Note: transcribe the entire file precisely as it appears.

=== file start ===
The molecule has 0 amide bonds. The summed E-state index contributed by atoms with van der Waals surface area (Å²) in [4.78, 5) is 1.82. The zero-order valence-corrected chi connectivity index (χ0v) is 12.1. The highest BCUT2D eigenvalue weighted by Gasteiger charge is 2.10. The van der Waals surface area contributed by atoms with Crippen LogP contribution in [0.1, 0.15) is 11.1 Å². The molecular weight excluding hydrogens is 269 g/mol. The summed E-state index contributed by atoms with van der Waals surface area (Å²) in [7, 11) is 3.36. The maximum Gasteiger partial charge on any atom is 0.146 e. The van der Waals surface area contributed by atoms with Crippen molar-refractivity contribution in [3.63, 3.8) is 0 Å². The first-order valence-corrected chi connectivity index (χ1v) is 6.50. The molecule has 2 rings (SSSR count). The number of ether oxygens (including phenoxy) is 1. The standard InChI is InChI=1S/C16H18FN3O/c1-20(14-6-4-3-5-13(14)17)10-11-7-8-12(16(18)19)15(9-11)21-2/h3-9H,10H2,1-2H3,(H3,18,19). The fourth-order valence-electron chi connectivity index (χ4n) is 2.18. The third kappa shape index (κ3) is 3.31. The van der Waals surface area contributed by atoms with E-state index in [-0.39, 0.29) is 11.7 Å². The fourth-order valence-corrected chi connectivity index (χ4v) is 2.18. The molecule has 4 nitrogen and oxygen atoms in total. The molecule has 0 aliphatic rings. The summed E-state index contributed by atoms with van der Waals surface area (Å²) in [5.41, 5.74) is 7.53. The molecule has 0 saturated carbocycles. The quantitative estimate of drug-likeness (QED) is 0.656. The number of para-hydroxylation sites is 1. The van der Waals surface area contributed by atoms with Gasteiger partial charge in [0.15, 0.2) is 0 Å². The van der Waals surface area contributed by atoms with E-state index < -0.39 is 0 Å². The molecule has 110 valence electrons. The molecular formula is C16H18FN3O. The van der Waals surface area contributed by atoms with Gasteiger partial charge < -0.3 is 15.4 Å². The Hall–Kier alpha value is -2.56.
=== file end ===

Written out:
The molecule has 0 amide bonds. The summed E-state index contributed by atoms with van der Waals surface area (Å²) in [4.78, 5) is 1.82. The zero-order valence-corrected chi connectivity index (χ0v) is 12.1. The highest BCUT2D eigenvalue weighted by Gasteiger charge is 2.10. The van der Waals surface area contributed by atoms with Crippen LogP contribution in [0.1, 0.15) is 11.1 Å². The molecular weight excluding hydrogens is 269 g/mol. The summed E-state index contributed by atoms with van der Waals surface area (Å²) in [7, 11) is 3.36. The maximum Gasteiger partial charge on any atom is 0.146 e. The van der Waals surface area contributed by atoms with Crippen molar-refractivity contribution in [3.63, 3.8) is 0 Å². The first-order valence-corrected chi connectivity index (χ1v) is 6.50. The molecule has 2 rings (SSSR count). The number of ether oxygens (including phenoxy) is 1. The standard InChI is InChI=1S/C16H18FN3O/c1-20(14-6-4-3-5-13(14)17)10-11-7-8-12(16(18)19)15(9-11)21-2/h3-9H,10H2,1-2H3,(H3,18,19). The fourth-order valence-electron chi connectivity index (χ4n) is 2.18. The third kappa shape index (κ3) is 3.31. The van der Waals surface area contributed by atoms with E-state index in [-0.39, 0.29) is 11.7 Å². The fourth-order valence-corrected chi connectivity index (χ4v) is 2.18. The molecule has 4 nitrogen and oxygen atoms in total. The molecule has 0 aliphatic rings. The summed E-state index contributed by atoms with van der Waals surface area (Å²) in [5.41, 5.74) is 7.53. The molecule has 0 saturated carbocycles. The quantitative estimate of drug-likeness (QED) is 0.656. The number of para-hydroxylation sites is 1. The van der Waals surface area contributed by atoms with Gasteiger partial charge in [0.15, 0.2) is 0 Å². The van der Waals surface area contributed by atoms with E-state index < -0.39 is 0 Å². The molecule has 110 valence electrons. The molecular formula is C16H18FN3O. The van der Waals surface area contributed by atoms with Gasteiger partial charge < -0.3 is 15.4 Å². The Hall–Kier alpha value is -2.56.